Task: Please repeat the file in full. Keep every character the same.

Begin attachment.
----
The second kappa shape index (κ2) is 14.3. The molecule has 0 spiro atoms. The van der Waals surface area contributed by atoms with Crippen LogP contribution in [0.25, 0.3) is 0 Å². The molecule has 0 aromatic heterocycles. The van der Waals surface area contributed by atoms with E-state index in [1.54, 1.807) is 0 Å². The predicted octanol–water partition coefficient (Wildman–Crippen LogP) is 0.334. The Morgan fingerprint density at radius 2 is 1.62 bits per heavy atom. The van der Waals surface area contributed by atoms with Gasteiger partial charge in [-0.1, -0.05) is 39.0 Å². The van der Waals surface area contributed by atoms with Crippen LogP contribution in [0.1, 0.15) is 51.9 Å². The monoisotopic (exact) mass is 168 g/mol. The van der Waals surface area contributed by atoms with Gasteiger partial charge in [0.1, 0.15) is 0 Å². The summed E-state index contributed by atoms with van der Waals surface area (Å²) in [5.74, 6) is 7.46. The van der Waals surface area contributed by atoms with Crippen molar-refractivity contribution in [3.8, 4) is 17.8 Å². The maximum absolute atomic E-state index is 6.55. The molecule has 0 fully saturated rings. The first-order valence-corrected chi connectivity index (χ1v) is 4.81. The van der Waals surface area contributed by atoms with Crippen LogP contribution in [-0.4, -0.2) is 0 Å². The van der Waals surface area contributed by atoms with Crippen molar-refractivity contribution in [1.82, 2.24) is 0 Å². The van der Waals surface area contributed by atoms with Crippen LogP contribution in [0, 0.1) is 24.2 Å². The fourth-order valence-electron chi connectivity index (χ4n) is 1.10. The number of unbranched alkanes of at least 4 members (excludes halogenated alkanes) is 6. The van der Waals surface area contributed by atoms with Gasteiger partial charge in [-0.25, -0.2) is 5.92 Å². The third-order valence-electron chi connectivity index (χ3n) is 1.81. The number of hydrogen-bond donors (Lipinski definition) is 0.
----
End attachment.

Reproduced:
The second kappa shape index (κ2) is 14.3. The molecule has 0 spiro atoms. The van der Waals surface area contributed by atoms with Crippen LogP contribution in [0.25, 0.3) is 0 Å². The molecule has 0 aromatic heterocycles. The van der Waals surface area contributed by atoms with E-state index in [1.54, 1.807) is 0 Å². The predicted octanol–water partition coefficient (Wildman–Crippen LogP) is 0.334. The Morgan fingerprint density at radius 2 is 1.62 bits per heavy atom. The van der Waals surface area contributed by atoms with Gasteiger partial charge in [-0.1, -0.05) is 39.0 Å². The van der Waals surface area contributed by atoms with Crippen LogP contribution in [0.1, 0.15) is 51.9 Å². The monoisotopic (exact) mass is 168 g/mol. The van der Waals surface area contributed by atoms with Gasteiger partial charge in [0.1, 0.15) is 0 Å². The summed E-state index contributed by atoms with van der Waals surface area (Å²) in [5.74, 6) is 7.46. The van der Waals surface area contributed by atoms with Crippen molar-refractivity contribution in [3.8, 4) is 17.8 Å². The maximum absolute atomic E-state index is 6.55. The molecule has 0 fully saturated rings. The first-order valence-corrected chi connectivity index (χ1v) is 4.81. The van der Waals surface area contributed by atoms with Crippen LogP contribution in [-0.4, -0.2) is 0 Å². The van der Waals surface area contributed by atoms with Crippen molar-refractivity contribution in [1.82, 2.24) is 0 Å². The van der Waals surface area contributed by atoms with Crippen LogP contribution in [0, 0.1) is 24.2 Å². The fourth-order valence-electron chi connectivity index (χ4n) is 1.10. The number of unbranched alkanes of at least 4 members (excludes halogenated alkanes) is 6. The van der Waals surface area contributed by atoms with Gasteiger partial charge in [-0.25, -0.2) is 5.92 Å². The third-order valence-electron chi connectivity index (χ3n) is 1.81. The number of hydrogen-bond donors (Lipinski definition) is 0.